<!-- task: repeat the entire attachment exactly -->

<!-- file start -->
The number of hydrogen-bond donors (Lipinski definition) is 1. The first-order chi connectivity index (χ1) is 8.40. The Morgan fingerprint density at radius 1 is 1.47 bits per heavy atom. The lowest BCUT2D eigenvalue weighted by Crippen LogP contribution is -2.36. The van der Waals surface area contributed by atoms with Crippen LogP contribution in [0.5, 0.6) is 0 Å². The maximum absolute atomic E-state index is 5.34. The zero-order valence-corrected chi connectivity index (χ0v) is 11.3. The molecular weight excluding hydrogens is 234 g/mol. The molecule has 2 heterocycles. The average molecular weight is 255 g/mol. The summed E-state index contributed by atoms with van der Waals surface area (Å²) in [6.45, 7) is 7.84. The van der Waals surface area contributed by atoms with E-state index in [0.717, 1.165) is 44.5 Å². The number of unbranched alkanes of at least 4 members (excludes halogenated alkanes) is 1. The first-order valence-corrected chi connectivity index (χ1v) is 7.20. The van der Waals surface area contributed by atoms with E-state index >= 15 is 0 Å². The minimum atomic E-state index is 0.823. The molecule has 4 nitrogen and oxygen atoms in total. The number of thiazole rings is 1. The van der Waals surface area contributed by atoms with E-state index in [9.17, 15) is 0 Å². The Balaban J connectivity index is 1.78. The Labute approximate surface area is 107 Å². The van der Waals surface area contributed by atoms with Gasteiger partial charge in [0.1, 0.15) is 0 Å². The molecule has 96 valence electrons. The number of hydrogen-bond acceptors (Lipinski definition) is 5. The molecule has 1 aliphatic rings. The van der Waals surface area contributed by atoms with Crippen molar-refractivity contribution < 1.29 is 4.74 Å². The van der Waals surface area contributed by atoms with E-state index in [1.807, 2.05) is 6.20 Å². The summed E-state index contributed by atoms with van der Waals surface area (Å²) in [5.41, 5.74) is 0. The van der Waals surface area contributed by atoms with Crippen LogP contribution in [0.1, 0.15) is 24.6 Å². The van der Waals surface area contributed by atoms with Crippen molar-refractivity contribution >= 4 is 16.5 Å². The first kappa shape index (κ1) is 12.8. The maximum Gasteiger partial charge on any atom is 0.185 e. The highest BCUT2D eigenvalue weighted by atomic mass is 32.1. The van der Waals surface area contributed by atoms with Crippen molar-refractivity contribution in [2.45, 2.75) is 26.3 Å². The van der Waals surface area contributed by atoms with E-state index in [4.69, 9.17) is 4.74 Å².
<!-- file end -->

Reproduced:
The number of hydrogen-bond donors (Lipinski definition) is 1. The first-order chi connectivity index (χ1) is 8.40. The Morgan fingerprint density at radius 1 is 1.47 bits per heavy atom. The lowest BCUT2D eigenvalue weighted by Crippen LogP contribution is -2.36. The van der Waals surface area contributed by atoms with Crippen LogP contribution in [0.5, 0.6) is 0 Å². The maximum absolute atomic E-state index is 5.34. The zero-order valence-corrected chi connectivity index (χ0v) is 11.3. The molecular weight excluding hydrogens is 234 g/mol. The molecule has 2 heterocycles. The average molecular weight is 255 g/mol. The summed E-state index contributed by atoms with van der Waals surface area (Å²) in [6.45, 7) is 7.84. The van der Waals surface area contributed by atoms with E-state index in [0.717, 1.165) is 44.5 Å². The number of unbranched alkanes of at least 4 members (excludes halogenated alkanes) is 1. The first-order valence-corrected chi connectivity index (χ1v) is 7.20. The van der Waals surface area contributed by atoms with E-state index >= 15 is 0 Å². The minimum atomic E-state index is 0.823. The molecule has 4 nitrogen and oxygen atoms in total. The number of thiazole rings is 1. The van der Waals surface area contributed by atoms with E-state index in [9.17, 15) is 0 Å². The Balaban J connectivity index is 1.78. The Labute approximate surface area is 107 Å². The van der Waals surface area contributed by atoms with Gasteiger partial charge in [0.1, 0.15) is 0 Å². The molecule has 96 valence electrons. The number of hydrogen-bond acceptors (Lipinski definition) is 5. The molecule has 1 aliphatic rings. The van der Waals surface area contributed by atoms with Crippen molar-refractivity contribution < 1.29 is 4.74 Å². The van der Waals surface area contributed by atoms with E-state index in [1.807, 2.05) is 6.20 Å². The summed E-state index contributed by atoms with van der Waals surface area (Å²) in [5.41, 5.74) is 0. The van der Waals surface area contributed by atoms with Crippen LogP contribution in [0.1, 0.15) is 24.6 Å². The van der Waals surface area contributed by atoms with Crippen molar-refractivity contribution >= 4 is 16.5 Å². The first kappa shape index (κ1) is 12.8. The maximum Gasteiger partial charge on any atom is 0.185 e. The highest BCUT2D eigenvalue weighted by atomic mass is 32.1. The van der Waals surface area contributed by atoms with Crippen molar-refractivity contribution in [2.45, 2.75) is 26.3 Å². The van der Waals surface area contributed by atoms with E-state index in [4.69, 9.17) is 4.74 Å².